Cloud Computing | Feature

Kids and Social Media: Cloud Resources to Consider

Many schools ban the use of social networking sites during the school day for students of any age. Schools that do encourage social media use usually do so with strict guidelines (See Student Safety in the Age of Facebook). But that doesn’t mean kids stay offline when home, nor does it mean that educators won’t have to address the use of social media with their students. A teachable moment might come up around cyberbullying (See Confronting Cyberbullying) or other concerns, so having access to resources before those moments occur is important.

The mission of Social Media for Kids is “to create and raise awareness amongst youth and their families about the positive and potential negative impact of internet-based Social Media.” The organization is a partnership between educators and social media professionals. Its website has a blog, links, and other resources. Among these resources is a blog post with information about top sites for kids.

Safety Tips and Advice, News and Views, Forum, and Great Resources are the main sections of the site, which “is for parents, teens, educators, advocates—everyone engaged in and interested in the impact of the social Web.” Some of their suggestions include:

A Comprehensive Directory of Online Safety Resources: This frequently updated directory provides easy access to hundreds of resources that have been developed worldwide. One of the Net's oldest and most comprehensive Internet safety sites, operated by ConnectSafely co-director Larry Magid As a public service for parents, educators, and everyone interested in young people's use of technology, NetFamilyNews is the "community newspaper" of a vital interest community. The site was founded in 1999 by co-director Anne Collier.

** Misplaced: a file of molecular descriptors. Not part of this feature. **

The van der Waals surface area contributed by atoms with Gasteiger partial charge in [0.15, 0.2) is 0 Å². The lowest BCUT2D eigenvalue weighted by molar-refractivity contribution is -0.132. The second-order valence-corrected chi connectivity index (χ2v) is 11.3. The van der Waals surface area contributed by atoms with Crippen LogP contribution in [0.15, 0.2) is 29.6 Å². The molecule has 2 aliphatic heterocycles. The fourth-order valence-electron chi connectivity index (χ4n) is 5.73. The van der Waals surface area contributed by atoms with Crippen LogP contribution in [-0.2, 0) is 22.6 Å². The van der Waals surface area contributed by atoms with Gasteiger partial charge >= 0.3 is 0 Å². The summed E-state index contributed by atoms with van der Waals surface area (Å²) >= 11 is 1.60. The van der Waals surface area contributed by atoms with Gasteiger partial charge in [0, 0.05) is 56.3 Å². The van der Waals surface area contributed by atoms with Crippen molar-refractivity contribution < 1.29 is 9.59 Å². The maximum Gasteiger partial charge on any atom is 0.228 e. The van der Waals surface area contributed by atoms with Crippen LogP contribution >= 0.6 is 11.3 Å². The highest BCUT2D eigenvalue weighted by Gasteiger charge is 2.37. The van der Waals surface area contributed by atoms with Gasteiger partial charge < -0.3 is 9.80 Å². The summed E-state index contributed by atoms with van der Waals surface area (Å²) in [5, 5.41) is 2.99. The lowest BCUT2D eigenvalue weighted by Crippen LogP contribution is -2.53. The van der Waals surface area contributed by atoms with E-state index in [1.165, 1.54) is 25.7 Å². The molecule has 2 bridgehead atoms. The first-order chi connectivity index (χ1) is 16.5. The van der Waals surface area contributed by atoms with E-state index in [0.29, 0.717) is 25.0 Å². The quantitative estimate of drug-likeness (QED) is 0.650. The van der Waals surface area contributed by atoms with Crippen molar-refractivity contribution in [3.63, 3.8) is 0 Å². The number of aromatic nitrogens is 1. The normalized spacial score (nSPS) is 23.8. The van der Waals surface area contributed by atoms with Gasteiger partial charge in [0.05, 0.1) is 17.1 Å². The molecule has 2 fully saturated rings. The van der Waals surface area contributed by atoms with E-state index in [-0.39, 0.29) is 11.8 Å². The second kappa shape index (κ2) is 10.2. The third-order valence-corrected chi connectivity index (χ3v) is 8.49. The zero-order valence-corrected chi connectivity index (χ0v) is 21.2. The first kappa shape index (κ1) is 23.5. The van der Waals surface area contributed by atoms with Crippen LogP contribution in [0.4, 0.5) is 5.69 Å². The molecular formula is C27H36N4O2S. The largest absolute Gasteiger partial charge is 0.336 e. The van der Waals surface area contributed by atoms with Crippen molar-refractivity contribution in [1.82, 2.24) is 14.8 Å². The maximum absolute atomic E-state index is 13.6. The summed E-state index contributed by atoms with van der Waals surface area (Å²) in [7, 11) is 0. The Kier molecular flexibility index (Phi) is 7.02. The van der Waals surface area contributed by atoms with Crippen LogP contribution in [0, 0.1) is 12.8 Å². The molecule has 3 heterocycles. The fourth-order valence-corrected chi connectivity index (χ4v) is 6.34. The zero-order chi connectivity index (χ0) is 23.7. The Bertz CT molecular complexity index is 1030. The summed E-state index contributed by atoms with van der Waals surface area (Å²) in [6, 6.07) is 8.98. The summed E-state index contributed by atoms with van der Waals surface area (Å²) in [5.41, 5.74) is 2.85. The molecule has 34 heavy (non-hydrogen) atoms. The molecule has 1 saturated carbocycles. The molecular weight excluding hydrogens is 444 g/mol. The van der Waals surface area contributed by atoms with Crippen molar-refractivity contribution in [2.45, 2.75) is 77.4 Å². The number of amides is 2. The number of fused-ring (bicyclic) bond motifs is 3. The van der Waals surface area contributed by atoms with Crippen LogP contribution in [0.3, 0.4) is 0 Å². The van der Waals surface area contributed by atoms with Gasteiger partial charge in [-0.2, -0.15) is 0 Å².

KQED has a reputation as a media outlet willing to give thoughtful consideration to difficult and complicated topics, and it doesn’t get more complicated than social networking for kids. In one article, How Well Are Schools Teaching Cyber Safety and Ethics? the Radio/TV station’s blog Mind Shift looked at the issue of cyberbullying. Other posts look at kid-focused social media sites and parental involvement in a child’s online activities. While some of the articles are dated, the content is a good place to start.

About the Author

Margo Pierce is a Cincinnati-based freelance writer.